The Chateau de Bonaguil is located in Southwestern France (near Font sur Lemance), Constructed in the 13th Century by The Fumel Family (Nobles), the general circular design of the Castle was placed over an existing cavern. The Fumel Family supported England's King Henry V during The Hundred Years War, and it was attacked, taken and abandoned several times during The Conflict. Later rebuilt and fortified to support ''new'' Military and Engineering technologies during The War of The Public Weal in 1465 – The Chateau de Bonaguil would again face combat during France's Wars of Religion (1560s to 1590s). Taken over by The French Nationalist Government in 1788, much of the interiors were taken. Ruined, The Chateau was renovated many times (the last in 1985), of which it is a National Historic Site.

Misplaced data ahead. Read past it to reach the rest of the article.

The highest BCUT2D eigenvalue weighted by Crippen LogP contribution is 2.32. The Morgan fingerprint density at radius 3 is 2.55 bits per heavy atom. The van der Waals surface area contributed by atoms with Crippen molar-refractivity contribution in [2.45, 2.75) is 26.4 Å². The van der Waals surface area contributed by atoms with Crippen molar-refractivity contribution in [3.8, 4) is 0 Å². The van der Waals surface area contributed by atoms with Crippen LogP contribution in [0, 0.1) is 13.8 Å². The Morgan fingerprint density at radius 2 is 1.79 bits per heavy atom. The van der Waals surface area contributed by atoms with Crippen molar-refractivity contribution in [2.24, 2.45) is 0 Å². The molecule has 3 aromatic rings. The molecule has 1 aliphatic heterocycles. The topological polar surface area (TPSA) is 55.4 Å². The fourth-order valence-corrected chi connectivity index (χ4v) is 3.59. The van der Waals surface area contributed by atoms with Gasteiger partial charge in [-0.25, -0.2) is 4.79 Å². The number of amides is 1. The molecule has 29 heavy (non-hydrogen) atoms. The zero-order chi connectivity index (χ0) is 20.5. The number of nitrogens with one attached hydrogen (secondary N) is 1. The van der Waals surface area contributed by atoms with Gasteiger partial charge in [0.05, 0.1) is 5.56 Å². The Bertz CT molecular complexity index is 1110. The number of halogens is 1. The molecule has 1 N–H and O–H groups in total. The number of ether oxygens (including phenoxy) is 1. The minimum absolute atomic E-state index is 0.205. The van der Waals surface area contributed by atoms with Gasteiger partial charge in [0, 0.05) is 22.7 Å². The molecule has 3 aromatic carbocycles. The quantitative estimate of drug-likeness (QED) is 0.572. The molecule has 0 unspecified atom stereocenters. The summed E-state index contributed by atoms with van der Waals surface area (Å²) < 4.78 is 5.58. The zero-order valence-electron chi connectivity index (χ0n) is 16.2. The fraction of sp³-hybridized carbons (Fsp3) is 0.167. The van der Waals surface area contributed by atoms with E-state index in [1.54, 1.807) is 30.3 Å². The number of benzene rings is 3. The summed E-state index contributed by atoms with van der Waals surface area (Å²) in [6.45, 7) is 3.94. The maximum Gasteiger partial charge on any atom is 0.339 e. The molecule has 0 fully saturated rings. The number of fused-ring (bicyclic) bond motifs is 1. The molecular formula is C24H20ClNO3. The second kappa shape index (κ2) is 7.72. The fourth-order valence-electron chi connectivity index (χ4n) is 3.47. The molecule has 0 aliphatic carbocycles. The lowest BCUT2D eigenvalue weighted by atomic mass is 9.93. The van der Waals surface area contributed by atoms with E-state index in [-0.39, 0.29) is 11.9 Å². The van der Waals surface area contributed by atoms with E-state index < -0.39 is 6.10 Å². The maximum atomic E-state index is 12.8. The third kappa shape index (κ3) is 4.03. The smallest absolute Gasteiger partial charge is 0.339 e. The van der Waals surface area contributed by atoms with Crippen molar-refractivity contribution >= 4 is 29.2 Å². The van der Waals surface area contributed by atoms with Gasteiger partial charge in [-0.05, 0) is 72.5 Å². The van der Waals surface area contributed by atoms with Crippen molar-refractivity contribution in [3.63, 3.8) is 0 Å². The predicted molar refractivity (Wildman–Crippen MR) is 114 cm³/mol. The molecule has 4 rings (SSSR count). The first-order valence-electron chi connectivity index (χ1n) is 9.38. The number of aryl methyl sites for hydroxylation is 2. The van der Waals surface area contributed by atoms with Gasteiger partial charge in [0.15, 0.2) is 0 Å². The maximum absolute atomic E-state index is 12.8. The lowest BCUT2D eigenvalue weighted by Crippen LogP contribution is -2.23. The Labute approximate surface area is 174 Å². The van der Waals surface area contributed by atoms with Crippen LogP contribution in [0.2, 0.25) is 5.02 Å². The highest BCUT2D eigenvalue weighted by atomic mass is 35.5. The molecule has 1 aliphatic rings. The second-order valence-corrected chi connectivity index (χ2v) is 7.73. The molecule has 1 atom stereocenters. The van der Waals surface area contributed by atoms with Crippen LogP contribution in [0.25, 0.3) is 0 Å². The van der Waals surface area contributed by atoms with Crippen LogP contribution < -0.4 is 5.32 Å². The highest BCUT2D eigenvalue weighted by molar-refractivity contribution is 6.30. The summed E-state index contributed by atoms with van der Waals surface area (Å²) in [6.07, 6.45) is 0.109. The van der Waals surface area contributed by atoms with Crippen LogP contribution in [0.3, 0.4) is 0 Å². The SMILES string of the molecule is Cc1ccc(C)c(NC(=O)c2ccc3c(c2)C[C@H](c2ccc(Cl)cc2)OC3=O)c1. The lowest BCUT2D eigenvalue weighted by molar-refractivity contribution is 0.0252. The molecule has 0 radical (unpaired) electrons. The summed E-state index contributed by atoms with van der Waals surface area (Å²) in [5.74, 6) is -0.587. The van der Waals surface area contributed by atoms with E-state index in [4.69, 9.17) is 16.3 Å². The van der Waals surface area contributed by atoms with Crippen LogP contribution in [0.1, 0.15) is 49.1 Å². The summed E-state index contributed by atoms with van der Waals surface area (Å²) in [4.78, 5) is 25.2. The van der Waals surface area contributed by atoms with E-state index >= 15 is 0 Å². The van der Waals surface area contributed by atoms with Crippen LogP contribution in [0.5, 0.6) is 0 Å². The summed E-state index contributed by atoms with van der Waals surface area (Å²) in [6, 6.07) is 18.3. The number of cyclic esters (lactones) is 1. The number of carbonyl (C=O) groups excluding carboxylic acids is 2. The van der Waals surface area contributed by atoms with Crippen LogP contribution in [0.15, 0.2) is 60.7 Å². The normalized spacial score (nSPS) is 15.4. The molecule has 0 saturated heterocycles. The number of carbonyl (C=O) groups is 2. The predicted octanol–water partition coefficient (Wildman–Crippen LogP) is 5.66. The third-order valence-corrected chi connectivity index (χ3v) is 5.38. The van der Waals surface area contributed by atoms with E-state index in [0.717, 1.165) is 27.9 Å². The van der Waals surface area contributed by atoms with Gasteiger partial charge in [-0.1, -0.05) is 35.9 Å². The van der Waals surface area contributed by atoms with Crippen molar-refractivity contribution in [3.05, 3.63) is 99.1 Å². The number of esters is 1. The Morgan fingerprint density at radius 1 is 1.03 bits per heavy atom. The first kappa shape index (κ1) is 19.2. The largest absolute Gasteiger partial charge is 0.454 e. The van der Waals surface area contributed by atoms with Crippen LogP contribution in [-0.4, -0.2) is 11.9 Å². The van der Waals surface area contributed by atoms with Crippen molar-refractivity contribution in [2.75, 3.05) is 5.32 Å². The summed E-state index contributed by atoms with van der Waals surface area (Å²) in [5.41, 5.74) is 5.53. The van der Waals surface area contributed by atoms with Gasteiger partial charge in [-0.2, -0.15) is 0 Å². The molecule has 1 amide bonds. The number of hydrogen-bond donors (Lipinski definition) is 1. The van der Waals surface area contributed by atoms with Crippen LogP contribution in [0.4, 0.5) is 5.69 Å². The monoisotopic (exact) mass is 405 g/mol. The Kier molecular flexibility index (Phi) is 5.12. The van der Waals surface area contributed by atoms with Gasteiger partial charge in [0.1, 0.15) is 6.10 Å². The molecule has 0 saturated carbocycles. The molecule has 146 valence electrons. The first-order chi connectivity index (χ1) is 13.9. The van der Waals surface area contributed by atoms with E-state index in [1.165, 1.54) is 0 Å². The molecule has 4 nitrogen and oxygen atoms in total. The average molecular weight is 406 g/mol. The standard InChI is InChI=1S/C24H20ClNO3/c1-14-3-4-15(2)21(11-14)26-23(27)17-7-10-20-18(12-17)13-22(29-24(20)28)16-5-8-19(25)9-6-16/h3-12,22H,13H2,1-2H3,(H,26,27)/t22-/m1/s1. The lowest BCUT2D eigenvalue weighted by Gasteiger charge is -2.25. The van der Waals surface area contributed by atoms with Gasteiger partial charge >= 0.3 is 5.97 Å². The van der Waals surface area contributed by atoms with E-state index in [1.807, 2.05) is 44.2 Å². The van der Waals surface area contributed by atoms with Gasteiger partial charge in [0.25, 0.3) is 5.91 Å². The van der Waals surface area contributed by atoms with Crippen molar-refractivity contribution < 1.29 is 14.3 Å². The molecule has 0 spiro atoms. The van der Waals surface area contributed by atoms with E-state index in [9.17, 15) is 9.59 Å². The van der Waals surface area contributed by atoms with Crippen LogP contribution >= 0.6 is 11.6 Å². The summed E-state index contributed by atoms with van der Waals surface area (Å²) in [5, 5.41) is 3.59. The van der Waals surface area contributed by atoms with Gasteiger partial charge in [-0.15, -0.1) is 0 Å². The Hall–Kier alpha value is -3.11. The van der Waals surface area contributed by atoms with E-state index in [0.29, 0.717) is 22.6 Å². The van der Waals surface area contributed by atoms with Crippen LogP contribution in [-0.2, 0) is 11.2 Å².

The Fortification featured an Outer Wall, larger towards The Main Gate – and encircling the perimeter of the main structure. A secondary Defensive Wall was added to which was added (4) Smaller Circular Towers. A much larger Turret Tower exists to the Front, with all flooring renovated to support early Cannon. The primary Keep (Donjon) is 2-stories with a central courtyard. Support buildings to The Chateau included Ferrier, Armories and Blacksmith facilities. Overlooking the small Commune by 500-feet, The Chateau's Main Gate was only accessed (originally) by rope bridges and ladders which prohibited a general frontal assault by The Chateau's Enemies. The Castle could supports upwards to 500 soldiers in Garrison.